I am in a very irritable mood. I have been this way all through the evening. It is the first of November, but the temperatures seem to have no intention of coming down. Winter feels like a distant dream here in Kolkata, and instead of ordering boots and dreaming about hot cups of cocoa, I am still in my summer shorts and tees. But this is only an incidental cause for my present state of mind. What is really making me prickly is the seemingly never-ending season of festivities in this part of the world.
I belong to the tiny section of the population that cannot wait for the celebrations to end and life to go back to its routine of working days and weekends. The entire month of October has been one long period of limbo when it came to any sort of work getting done, be it in college or outside of it. People are ‘happy’; they are ‘taking a break’. A break from what, can someone tell me? As it is we Bengalis have a remarkable reputation for being lazy and unwilling to work. Anything that can be done in a week (or a month or more) will never, not even by mistake, be completed in any less time. And then there is the annual, month-long, socially acceptable excuse for dropping all work and wasting as much time and money as humanly possible.
Durga Puja did not annoy me too much. In fact I enjoyed shopping for clothes, going out with friends, going pandal hopping in Kolkata and Durgapur, the usual during festivals. But for some reason, the Diwali long weekend has driven me to tears of anger and frustration. It all started since last Friday, which was bhoot choturdorshi. I did not go to Durgapur for Diwali this year because I had to study and finish assignments and papers and I never seem to do any productive work at all when I’m back home with Dad. So on Friday I went out to Lake market to buy some abir for the mandatory Diwali rangoli (for the uninitiated, abir is coloured powder used to make designs on the ground – rangoli – during Diwali, and smear on each other during Holi). Lake Market is a busy shopping arcade on all days, but on Friday it was a sea of humanity. People old and young were crawling all over the area. Every second person seemed to have come in private cars, which led to traffic snags and parking lot shouting matches. Trying to navigate one’s way through cars and stalls and beggar children and dogs and cows was nightmarish. I did get the things I was looking for, and came away as quickly as I could. But the experience left me drained of energy and good humour. I spent the rest of the evening snapping at family and friends.
Kali pujo and Diwali (Saturday and Sunday respectively) would have gone fine enough, except that all around me people decided that the best way to enjoy themselves was to burst a whole lot of kali potkas and chocolate bombs and dodomas. Diwali is supposed to be the festival of lights, not sounds! It is deemed to signify the triumph of good over evil, light of darkness, hope over despair, not cacophony over silence! So many aspects of the celebration are beautiful – cleaning and decorating the house with fairy lights and oil lamps, drawing of the rangoli, making of mouthwatering sweets like laddoos and halwas, even the firework displays. I have nothing against real fireworks – fuljhuris and rongmashals, chorkis and tubris, various kinds of rockets that form coloured stars and parachutes and designs up in the sky. All of these are pretty to look at, reason enough to be used during Diwali. But what, pray, do you get from the bursting of bombs? Nothing but noise. It is beyond me why people enjoy the ear splitting explosions emanating from these pointless crackers. Why would you want to be reminded of battlefield bangs and booms for entertainment?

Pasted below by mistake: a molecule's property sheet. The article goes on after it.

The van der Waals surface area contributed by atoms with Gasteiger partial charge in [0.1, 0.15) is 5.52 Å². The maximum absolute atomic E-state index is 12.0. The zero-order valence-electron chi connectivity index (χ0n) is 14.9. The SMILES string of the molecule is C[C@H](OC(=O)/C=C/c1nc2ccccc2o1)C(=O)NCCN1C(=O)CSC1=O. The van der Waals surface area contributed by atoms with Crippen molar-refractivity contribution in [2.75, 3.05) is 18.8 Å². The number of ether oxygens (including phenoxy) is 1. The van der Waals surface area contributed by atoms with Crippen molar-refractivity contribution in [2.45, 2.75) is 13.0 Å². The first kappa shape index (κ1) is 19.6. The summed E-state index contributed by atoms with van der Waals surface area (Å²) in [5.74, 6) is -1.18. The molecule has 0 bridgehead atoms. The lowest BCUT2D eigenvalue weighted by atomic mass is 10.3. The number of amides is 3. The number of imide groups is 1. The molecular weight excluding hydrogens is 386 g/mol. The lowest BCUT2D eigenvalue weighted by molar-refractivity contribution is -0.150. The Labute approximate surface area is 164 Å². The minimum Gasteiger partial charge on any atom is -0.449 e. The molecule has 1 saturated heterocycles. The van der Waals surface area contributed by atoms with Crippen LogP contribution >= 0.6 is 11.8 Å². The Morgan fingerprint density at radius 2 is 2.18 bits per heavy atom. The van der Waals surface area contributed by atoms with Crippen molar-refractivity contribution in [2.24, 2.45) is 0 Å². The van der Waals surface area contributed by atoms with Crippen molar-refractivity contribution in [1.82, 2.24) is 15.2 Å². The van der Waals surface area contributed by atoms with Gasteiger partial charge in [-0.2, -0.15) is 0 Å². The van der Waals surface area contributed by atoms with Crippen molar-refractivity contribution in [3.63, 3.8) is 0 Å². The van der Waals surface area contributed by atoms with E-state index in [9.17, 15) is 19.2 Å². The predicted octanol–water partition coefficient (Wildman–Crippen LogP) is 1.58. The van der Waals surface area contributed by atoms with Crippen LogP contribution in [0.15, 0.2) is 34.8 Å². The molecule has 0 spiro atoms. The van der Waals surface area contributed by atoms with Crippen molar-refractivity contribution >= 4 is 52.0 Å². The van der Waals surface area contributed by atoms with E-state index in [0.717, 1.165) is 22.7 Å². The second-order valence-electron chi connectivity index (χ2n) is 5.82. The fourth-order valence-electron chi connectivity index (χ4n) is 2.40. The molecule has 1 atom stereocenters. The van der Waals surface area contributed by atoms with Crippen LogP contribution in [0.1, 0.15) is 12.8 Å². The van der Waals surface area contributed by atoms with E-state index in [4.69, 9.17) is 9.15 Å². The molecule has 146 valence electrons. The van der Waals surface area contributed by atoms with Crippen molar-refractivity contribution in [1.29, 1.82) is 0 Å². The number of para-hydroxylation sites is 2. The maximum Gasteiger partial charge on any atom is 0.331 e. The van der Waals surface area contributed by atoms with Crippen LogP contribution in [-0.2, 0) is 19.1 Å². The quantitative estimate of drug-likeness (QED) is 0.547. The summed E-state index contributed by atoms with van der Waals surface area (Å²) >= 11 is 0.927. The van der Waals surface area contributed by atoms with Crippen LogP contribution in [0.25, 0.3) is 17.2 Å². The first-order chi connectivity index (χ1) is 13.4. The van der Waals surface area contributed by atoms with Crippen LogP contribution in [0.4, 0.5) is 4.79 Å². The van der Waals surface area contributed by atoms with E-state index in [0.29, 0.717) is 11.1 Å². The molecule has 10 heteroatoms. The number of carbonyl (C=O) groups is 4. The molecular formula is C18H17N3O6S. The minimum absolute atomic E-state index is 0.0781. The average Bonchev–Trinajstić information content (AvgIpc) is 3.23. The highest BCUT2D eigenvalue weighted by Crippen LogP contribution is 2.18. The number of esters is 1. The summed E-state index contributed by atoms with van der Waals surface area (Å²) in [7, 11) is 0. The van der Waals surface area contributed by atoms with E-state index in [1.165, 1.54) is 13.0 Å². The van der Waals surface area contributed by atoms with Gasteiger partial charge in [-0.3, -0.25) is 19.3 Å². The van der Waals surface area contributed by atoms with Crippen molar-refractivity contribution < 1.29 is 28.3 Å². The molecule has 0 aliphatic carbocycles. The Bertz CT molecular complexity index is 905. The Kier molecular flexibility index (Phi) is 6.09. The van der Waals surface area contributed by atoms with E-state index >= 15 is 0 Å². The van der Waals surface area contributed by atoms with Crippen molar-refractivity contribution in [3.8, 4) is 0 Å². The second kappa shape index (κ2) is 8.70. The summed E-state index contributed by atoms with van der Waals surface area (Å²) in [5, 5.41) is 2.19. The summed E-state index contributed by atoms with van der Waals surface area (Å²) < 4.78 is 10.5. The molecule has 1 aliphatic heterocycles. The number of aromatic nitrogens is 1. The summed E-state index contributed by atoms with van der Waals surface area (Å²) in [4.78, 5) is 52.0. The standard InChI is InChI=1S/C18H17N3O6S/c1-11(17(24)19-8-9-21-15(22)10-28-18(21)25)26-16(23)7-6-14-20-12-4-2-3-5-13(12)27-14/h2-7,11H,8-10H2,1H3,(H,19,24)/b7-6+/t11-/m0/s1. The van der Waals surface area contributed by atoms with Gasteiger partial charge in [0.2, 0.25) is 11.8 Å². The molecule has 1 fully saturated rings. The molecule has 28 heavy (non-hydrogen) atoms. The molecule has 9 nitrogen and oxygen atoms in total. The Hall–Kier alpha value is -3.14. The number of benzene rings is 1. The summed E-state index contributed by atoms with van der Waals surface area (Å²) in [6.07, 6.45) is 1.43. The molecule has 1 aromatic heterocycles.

Diwali is one big reminder of how little Indians care about public inconvenience. The tyranny of majoritarianism becomes an ugly reality. So what if the elderly and the animals (and a few oddballs like yours truly) find the din physically painful and palpitation-inducing? The majority wants to have fun, the rest can go to hell. Then there is the added nuisance of songs blaring out from the speakers, volume turned up to the maximum. In fact, it is the middle of the night now, and still the scoundrels in my neighbourhood show no sign of turning the volume down. Just because they like to get drunk and dance like zombies to Bhojpuri songs, I have to listen to them too. Democracy and egalitarianism are nice concepts to think about and support; but right now if I could lay my hands on a gun I am pretty sure I would have caused a bloodbath here.
I just went over this post from four years ago. So much has changed in these four years, and yet so little. That Diwali was a happy one. The rangoli was beautiful. This year, I did make one, but it was uninspired and asymmetrical, an apt reflection of my state of mind.
I can sense that I am rambling; this sort of writing is more suited for the private journal I keep than the blog. But I had to vent out my anger in public. I feel much calmer now, and though the idiots here are still at it with their speakers and their crackers, I think I will be able to turn in for the night without shouting out my entire stock of expletives at them. Also, I had not written for such a long time. It feels good to be back at my writing. Maybe, just maybe it will not be months before my next post here.